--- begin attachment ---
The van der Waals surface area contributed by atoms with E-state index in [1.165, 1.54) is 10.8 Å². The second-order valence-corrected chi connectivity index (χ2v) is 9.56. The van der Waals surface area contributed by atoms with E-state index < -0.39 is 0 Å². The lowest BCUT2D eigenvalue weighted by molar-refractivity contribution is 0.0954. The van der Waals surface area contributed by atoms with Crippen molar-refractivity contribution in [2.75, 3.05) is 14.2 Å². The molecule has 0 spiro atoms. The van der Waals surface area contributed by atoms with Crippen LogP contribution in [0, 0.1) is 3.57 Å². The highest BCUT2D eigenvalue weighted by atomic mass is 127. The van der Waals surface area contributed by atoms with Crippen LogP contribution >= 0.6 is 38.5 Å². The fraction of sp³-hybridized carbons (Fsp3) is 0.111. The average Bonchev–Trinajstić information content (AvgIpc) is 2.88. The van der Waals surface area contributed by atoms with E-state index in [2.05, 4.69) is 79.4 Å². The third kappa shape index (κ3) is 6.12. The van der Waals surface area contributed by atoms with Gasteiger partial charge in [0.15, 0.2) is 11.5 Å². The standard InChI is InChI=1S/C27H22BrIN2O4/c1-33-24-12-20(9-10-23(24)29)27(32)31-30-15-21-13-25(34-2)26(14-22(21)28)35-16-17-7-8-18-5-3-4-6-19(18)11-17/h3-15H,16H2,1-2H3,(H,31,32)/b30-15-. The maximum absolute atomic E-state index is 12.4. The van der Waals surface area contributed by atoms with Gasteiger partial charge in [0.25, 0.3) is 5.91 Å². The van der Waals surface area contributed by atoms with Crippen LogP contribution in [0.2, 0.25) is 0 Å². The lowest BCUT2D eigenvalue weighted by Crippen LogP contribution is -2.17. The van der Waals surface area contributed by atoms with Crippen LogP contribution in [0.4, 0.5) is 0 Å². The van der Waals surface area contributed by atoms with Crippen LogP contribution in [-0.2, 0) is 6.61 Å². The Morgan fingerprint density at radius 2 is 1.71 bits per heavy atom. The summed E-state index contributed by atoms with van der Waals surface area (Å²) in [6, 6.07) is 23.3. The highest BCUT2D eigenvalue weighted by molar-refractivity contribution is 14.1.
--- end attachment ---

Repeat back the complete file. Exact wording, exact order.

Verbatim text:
The van der Waals surface area contributed by atoms with E-state index in [1.165, 1.54) is 10.8 Å². The second-order valence-corrected chi connectivity index (χ2v) is 9.56. The van der Waals surface area contributed by atoms with E-state index < -0.39 is 0 Å². The lowest BCUT2D eigenvalue weighted by molar-refractivity contribution is 0.0954. The van der Waals surface area contributed by atoms with Crippen molar-refractivity contribution in [2.75, 3.05) is 14.2 Å². The molecule has 0 spiro atoms. The van der Waals surface area contributed by atoms with Crippen LogP contribution in [0, 0.1) is 3.57 Å². The highest BCUT2D eigenvalue weighted by atomic mass is 127. The van der Waals surface area contributed by atoms with Crippen LogP contribution >= 0.6 is 38.5 Å². The fraction of sp³-hybridized carbons (Fsp3) is 0.111. The average Bonchev–Trinajstić information content (AvgIpc) is 2.88. The van der Waals surface area contributed by atoms with E-state index in [2.05, 4.69) is 79.4 Å². The third kappa shape index (κ3) is 6.12. The van der Waals surface area contributed by atoms with Gasteiger partial charge in [0.15, 0.2) is 11.5 Å². The standard InChI is InChI=1S/C27H22BrIN2O4/c1-33-24-12-20(9-10-23(24)29)27(32)31-30-15-21-13-25(34-2)26(14-22(21)28)35-16-17-7-8-18-5-3-4-6-19(18)11-17/h3-15H,16H2,1-2H3,(H,31,32)/b30-15-. The maximum absolute atomic E-state index is 12.4. The van der Waals surface area contributed by atoms with Gasteiger partial charge in [0.25, 0.3) is 5.91 Å². The van der Waals surface area contributed by atoms with Crippen LogP contribution in [0.2, 0.25) is 0 Å². The lowest BCUT2D eigenvalue weighted by Crippen LogP contribution is -2.17. The van der Waals surface area contributed by atoms with Crippen LogP contribution in [0.4, 0.5) is 0 Å². The van der Waals surface area contributed by atoms with Crippen LogP contribution in [-0.2, 0) is 6.61 Å². The Morgan fingerprint density at radius 2 is 1.71 bits per heavy atom. The summed E-state index contributed by atoms with van der Waals surface area (Å²) in [6, 6.07) is 23.3. The highest BCUT2D eigenvalue weighted by molar-refractivity contribution is 14.1.